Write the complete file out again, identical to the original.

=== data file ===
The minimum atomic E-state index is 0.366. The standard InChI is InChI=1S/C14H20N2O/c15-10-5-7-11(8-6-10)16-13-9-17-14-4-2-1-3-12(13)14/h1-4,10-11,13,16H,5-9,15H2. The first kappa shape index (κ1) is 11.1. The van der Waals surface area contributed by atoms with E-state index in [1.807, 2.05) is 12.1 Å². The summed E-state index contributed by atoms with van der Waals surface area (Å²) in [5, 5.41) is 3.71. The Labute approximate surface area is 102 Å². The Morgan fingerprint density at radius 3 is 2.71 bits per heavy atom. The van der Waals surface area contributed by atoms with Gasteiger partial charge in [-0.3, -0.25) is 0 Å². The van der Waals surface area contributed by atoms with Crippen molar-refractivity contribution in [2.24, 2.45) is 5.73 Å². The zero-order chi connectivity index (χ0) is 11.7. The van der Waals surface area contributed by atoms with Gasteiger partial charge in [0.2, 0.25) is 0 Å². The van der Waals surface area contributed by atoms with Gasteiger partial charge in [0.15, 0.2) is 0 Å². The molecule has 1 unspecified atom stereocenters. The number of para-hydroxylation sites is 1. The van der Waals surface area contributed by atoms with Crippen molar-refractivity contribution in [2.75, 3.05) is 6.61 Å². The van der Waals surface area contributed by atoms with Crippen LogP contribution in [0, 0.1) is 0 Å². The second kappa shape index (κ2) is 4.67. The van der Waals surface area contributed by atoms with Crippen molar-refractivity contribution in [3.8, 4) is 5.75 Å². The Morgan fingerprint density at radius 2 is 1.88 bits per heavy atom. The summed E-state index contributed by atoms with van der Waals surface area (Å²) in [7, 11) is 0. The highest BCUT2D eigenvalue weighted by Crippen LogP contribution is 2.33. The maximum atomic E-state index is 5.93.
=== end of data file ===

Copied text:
The minimum atomic E-state index is 0.366. The standard InChI is InChI=1S/C14H20N2O/c15-10-5-7-11(8-6-10)16-13-9-17-14-4-2-1-3-12(13)14/h1-4,10-11,13,16H,5-9,15H2. The first kappa shape index (κ1) is 11.1. The van der Waals surface area contributed by atoms with E-state index in [1.807, 2.05) is 12.1 Å². The summed E-state index contributed by atoms with van der Waals surface area (Å²) in [5, 5.41) is 3.71. The Labute approximate surface area is 102 Å². The Morgan fingerprint density at radius 3 is 2.71 bits per heavy atom. The van der Waals surface area contributed by atoms with Gasteiger partial charge in [-0.3, -0.25) is 0 Å². The van der Waals surface area contributed by atoms with Crippen molar-refractivity contribution in [2.24, 2.45) is 5.73 Å². The zero-order chi connectivity index (χ0) is 11.7. The van der Waals surface area contributed by atoms with Gasteiger partial charge in [0.2, 0.25) is 0 Å². The van der Waals surface area contributed by atoms with Gasteiger partial charge in [0.15, 0.2) is 0 Å². The molecule has 1 unspecified atom stereocenters. The number of para-hydroxylation sites is 1. The van der Waals surface area contributed by atoms with Crippen molar-refractivity contribution in [2.75, 3.05) is 6.61 Å². The van der Waals surface area contributed by atoms with Crippen LogP contribution in [0, 0.1) is 0 Å². The second kappa shape index (κ2) is 4.67. The van der Waals surface area contributed by atoms with Crippen molar-refractivity contribution in [3.8, 4) is 5.75 Å². The Morgan fingerprint density at radius 2 is 1.88 bits per heavy atom. The summed E-state index contributed by atoms with van der Waals surface area (Å²) in [7, 11) is 0. The highest BCUT2D eigenvalue weighted by Crippen LogP contribution is 2.33. The maximum atomic E-state index is 5.93.